Colloquial vs. Classical: How Do You Write?

The most interesting things I’ve overheard from the Beirut39 festival (and it’s hard to overhear what’s going on in Beirut from Cairo—noisy here) have been about how young writers choose to reconcile the divide between classical (fos’ha) and colloquial (3meya) Arabic.

A generation ago, many writers switched to writing dialogue in 3meya, leaving the rest in fos’ha. Some writers continue to play around with the divide: In Elias Khoury’s most recent novel, Ka’anaha Nae’ma—which should be available in English from Archipelago next year—large chunks of the narrator’s internal monologue are in Lebanese 3meya.

But the relationship between standardized fos’ha and dialect 3meya is more fraught than the above would indicate. Palestinian author Adania Shibli talks about her relationship with 3meya in John O’Connell’s festival report in The National.

[Israeli Arab author Ala] Hlehel admits he experimented with writing “spoken” Arabic in a blog, but for Shibli this is a step too far. “I can’t write in dialect. And I feel the same taboo about speaking in classical Arabic. If I do then I feel embarrassed, as if I’m in a TV news report. This is especially a problem when I write dialogue – and so I don’t. My characters are basically silent.”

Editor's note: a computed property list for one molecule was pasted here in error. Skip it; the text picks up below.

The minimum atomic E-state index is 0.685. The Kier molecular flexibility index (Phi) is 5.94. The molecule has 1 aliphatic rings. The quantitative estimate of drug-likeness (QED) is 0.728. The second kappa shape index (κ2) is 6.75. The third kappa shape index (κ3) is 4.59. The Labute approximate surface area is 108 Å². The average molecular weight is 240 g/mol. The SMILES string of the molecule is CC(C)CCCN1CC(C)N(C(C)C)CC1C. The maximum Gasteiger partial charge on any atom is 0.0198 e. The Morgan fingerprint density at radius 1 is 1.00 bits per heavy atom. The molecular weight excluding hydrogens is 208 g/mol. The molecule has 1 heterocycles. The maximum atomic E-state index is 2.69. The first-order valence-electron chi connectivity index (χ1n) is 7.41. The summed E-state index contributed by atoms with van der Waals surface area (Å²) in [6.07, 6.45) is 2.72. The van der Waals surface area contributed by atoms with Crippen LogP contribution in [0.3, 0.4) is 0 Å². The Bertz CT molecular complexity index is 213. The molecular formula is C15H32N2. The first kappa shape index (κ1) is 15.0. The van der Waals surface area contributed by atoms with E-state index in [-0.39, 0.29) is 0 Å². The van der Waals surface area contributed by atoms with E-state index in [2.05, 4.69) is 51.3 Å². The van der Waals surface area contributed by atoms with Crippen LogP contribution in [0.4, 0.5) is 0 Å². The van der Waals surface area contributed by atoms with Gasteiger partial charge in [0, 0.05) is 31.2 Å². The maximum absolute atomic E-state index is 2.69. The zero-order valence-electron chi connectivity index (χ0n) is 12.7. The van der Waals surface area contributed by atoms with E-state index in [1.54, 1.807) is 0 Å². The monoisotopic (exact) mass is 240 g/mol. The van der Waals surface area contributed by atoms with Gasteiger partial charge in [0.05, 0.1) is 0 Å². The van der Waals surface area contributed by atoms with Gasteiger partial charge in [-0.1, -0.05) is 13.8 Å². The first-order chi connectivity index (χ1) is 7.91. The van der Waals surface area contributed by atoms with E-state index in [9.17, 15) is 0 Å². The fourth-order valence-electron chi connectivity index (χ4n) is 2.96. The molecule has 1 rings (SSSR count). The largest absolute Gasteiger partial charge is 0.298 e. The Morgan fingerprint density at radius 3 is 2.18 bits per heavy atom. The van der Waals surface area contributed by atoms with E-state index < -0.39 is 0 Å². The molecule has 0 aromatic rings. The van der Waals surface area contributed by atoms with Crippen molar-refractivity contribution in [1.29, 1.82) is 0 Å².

Yes! Shibli’s characters don’t speak. It had never occurred to me that the reason they are silent is because she won’t have them talking in colloquial. Fascinating!

Guardian editor Claire Armistead, also in Beirut for the festival, tweeted (twittered?) about her experiences, noting:

Big Beirut talking-point – how do you reconcile classical Arabic with desire to reflect modern, local lives (there may be no local readers)

For those of you unfamiliar with Arabic, learning to read and write is much more of a hurdle here than in the English-reading world, because of the divergences between fos’ha and 3meya. Many Lebanese apparently don’t know how to read—and don’t even know the Arabic alphabet.

This topic is addressed in Adania Shibli’s lovely novella Touch, out now from Clockroot Books, but perhaps some of the most interesting details are lost in translation. After all, it’s difficult to explain the difference between “written” and “spoken” words in English (without significant digression).